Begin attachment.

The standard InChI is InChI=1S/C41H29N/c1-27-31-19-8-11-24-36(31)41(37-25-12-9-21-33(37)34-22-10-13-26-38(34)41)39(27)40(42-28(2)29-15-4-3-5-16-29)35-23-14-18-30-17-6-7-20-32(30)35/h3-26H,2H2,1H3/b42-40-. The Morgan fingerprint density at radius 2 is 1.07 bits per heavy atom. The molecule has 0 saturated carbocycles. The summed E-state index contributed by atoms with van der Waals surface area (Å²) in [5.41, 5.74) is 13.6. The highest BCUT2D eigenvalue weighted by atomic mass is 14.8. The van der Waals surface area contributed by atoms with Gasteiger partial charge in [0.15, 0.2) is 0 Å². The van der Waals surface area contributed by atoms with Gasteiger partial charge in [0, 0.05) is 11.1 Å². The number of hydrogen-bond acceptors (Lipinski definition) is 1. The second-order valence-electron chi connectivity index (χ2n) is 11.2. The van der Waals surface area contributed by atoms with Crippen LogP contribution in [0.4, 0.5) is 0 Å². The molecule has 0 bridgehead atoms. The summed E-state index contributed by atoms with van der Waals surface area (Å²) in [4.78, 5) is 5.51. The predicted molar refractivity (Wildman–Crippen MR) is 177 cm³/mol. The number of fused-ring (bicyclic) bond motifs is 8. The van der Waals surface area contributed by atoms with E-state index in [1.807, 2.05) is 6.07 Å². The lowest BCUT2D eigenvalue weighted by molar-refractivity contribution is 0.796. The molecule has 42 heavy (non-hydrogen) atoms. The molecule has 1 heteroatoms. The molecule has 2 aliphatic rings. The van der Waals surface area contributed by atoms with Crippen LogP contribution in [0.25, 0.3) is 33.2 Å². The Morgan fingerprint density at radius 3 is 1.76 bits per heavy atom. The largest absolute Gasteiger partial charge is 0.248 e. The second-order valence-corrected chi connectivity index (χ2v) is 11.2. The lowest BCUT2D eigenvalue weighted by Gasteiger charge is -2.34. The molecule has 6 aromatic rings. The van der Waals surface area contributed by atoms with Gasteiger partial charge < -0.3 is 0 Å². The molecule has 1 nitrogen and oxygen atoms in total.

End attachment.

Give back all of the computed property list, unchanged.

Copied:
The standard InChI is InChI=1S/C41H29N/c1-27-31-19-8-11-24-36(31)41(37-25-12-9-21-33(37)34-22-10-13-26-38(34)41)39(27)40(42-28(2)29-15-4-3-5-16-29)35-23-14-18-30-17-6-7-20-32(30)35/h3-26H,2H2,1H3/b42-40-. The Morgan fingerprint density at radius 2 is 1.07 bits per heavy atom. The molecule has 0 saturated carbocycles. The summed E-state index contributed by atoms with van der Waals surface area (Å²) in [5.41, 5.74) is 13.6. The highest BCUT2D eigenvalue weighted by atomic mass is 14.8. The van der Waals surface area contributed by atoms with Gasteiger partial charge in [0.15, 0.2) is 0 Å². The van der Waals surface area contributed by atoms with Gasteiger partial charge in [0, 0.05) is 11.1 Å². The number of hydrogen-bond acceptors (Lipinski definition) is 1. The second-order valence-electron chi connectivity index (χ2n) is 11.2. The van der Waals surface area contributed by atoms with Crippen LogP contribution in [0.4, 0.5) is 0 Å². The molecule has 0 bridgehead atoms. The summed E-state index contributed by atoms with van der Waals surface area (Å²) in [4.78, 5) is 5.51. The predicted molar refractivity (Wildman–Crippen MR) is 177 cm³/mol. The number of fused-ring (bicyclic) bond motifs is 8. The van der Waals surface area contributed by atoms with E-state index in [1.807, 2.05) is 6.07 Å². The lowest BCUT2D eigenvalue weighted by molar-refractivity contribution is 0.796. The molecule has 42 heavy (non-hydrogen) atoms. The molecule has 1 heteroatoms. The molecule has 2 aliphatic rings. The van der Waals surface area contributed by atoms with Crippen LogP contribution in [0.25, 0.3) is 33.2 Å². The Morgan fingerprint density at radius 3 is 1.76 bits per heavy atom. The largest absolute Gasteiger partial charge is 0.248 e. The second-order valence-corrected chi connectivity index (χ2v) is 11.2. The lowest BCUT2D eigenvalue weighted by Gasteiger charge is -2.34. The molecule has 6 aromatic rings. The van der Waals surface area contributed by atoms with Gasteiger partial charge < -0.3 is 0 Å². The molecule has 1 nitrogen and oxygen atoms in total.